2. The jobs, growth and investment agenda is central
The recent financial market tensions and the slowdown in emerging market economies are a reminder that the global economy remains vulnerable. There is a clear need to continue a cooperative approach at the G20 level on global macroeconomic policies, with the aim of strengthening the recovery, lifting potential growth and enhancing financial resilience.
The main deliverable for Antalya should be the updated G20 growth strategies and corresponding employment plans. We support the focus of the Turkish G20 Presidency on implementation in order to support the 2% growth ambition agreed in Brisbane last year.
We will underline that investment is a top priority for the EU, in line with the Investment Plan for Europe and the work on building a Capital Markets Union. The continuation of the G20 investment agenda is therefore very welcome and supports our efforts at home. We will place particular emphasis on the quality of private and public investment. The main deliverables from the Antalya summit on investment and infrastructure should be: (1) the new G20 investment strategies; (2) the SME action plan; (3) the work on improving financial intermediation, including simple and transparent securitisation; (4) further efforts to make optimal use of Multilateral Development Banks’ capital.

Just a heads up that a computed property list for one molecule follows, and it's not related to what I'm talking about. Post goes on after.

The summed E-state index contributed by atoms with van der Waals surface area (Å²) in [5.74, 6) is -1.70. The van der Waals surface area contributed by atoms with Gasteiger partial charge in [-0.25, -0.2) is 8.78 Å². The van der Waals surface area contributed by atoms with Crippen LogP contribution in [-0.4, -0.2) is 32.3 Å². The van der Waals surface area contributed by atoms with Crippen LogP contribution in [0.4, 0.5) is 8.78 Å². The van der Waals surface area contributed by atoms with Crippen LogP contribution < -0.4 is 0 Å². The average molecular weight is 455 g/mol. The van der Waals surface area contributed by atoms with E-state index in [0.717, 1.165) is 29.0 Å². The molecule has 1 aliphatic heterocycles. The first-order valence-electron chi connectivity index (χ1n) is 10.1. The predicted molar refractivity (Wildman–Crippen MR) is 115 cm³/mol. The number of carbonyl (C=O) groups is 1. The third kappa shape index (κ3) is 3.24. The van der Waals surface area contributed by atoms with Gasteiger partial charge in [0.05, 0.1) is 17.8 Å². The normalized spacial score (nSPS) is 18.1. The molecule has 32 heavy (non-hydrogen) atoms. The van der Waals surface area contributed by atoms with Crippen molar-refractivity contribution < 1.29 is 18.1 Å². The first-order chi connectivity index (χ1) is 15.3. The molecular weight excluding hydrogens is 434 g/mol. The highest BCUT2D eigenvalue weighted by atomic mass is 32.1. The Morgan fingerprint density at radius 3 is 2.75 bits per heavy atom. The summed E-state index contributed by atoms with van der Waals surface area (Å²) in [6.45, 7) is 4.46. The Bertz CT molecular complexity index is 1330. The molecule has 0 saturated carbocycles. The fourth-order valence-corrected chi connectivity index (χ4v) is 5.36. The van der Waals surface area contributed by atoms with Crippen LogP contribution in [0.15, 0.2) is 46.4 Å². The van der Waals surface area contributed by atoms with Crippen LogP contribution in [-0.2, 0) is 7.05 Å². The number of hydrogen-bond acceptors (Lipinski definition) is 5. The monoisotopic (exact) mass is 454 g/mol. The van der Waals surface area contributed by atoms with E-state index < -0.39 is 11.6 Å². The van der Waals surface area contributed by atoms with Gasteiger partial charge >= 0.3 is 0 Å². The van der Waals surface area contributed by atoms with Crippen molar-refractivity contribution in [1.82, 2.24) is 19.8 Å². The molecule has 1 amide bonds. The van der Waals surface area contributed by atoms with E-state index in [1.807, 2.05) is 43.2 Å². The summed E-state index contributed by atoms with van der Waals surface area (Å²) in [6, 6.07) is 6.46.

We will also aim to keep financial regulation high on the G20 agenda.The key outcome in Antalya will be the finalisation of the Total Loss-Absorbing Capacity standard for global systemically important banks on the basis of the on-going comprehensive impact assessments. It will be important to ensure that this new global standard gives the necessary recognition to the EU resolution framework that has become effective this year and will be fully implemented in 2016. The G20 should take the collective decisions that are necessary to prevent another crisis such as the one from which we are emerging.
3. Collective efforts are needed to ensure youth employment and social inclusion